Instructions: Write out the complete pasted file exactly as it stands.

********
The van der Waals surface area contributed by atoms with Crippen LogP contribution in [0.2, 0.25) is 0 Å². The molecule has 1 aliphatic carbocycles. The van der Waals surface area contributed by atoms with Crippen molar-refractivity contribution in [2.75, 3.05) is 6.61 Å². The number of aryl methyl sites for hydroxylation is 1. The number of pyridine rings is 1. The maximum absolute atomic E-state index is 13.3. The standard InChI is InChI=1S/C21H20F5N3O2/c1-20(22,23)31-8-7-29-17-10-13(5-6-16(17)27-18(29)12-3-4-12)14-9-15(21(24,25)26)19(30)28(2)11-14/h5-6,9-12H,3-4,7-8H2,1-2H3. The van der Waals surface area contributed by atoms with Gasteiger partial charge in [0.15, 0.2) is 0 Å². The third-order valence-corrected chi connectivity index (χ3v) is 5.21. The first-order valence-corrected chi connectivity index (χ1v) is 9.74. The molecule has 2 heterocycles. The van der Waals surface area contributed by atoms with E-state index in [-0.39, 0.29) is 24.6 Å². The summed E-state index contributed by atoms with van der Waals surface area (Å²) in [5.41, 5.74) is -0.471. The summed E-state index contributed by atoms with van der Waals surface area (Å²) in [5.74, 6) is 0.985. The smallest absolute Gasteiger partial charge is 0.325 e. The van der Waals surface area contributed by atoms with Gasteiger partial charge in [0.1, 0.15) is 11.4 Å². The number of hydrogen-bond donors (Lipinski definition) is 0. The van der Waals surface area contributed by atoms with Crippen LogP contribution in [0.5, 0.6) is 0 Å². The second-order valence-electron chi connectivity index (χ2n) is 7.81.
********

The van der Waals surface area contributed by atoms with Crippen LogP contribution in [0.2, 0.25) is 0 Å². The molecule has 1 aliphatic carbocycles. The van der Waals surface area contributed by atoms with Crippen molar-refractivity contribution in [2.75, 3.05) is 6.61 Å². The number of aryl methyl sites for hydroxylation is 1. The number of pyridine rings is 1. The maximum absolute atomic E-state index is 13.3. The standard InChI is InChI=1S/C21H20F5N3O2/c1-20(22,23)31-8-7-29-17-10-13(5-6-16(17)27-18(29)12-3-4-12)14-9-15(21(24,25)26)19(30)28(2)11-14/h5-6,9-12H,3-4,7-8H2,1-2H3. The van der Waals surface area contributed by atoms with Gasteiger partial charge in [0.15, 0.2) is 0 Å². The third-order valence-corrected chi connectivity index (χ3v) is 5.21. The first-order valence-corrected chi connectivity index (χ1v) is 9.74. The molecule has 2 heterocycles. The van der Waals surface area contributed by atoms with E-state index in [-0.39, 0.29) is 24.6 Å². The summed E-state index contributed by atoms with van der Waals surface area (Å²) in [5.41, 5.74) is -0.471. The summed E-state index contributed by atoms with van der Waals surface area (Å²) in [5.74, 6) is 0.985. The smallest absolute Gasteiger partial charge is 0.325 e. The van der Waals surface area contributed by atoms with Gasteiger partial charge in [0.1, 0.15) is 11.4 Å². The number of hydrogen-bond donors (Lipinski definition) is 0. The van der Waals surface area contributed by atoms with Crippen LogP contribution in [0.5, 0.6) is 0 Å². The second-order valence-electron chi connectivity index (χ2n) is 7.81.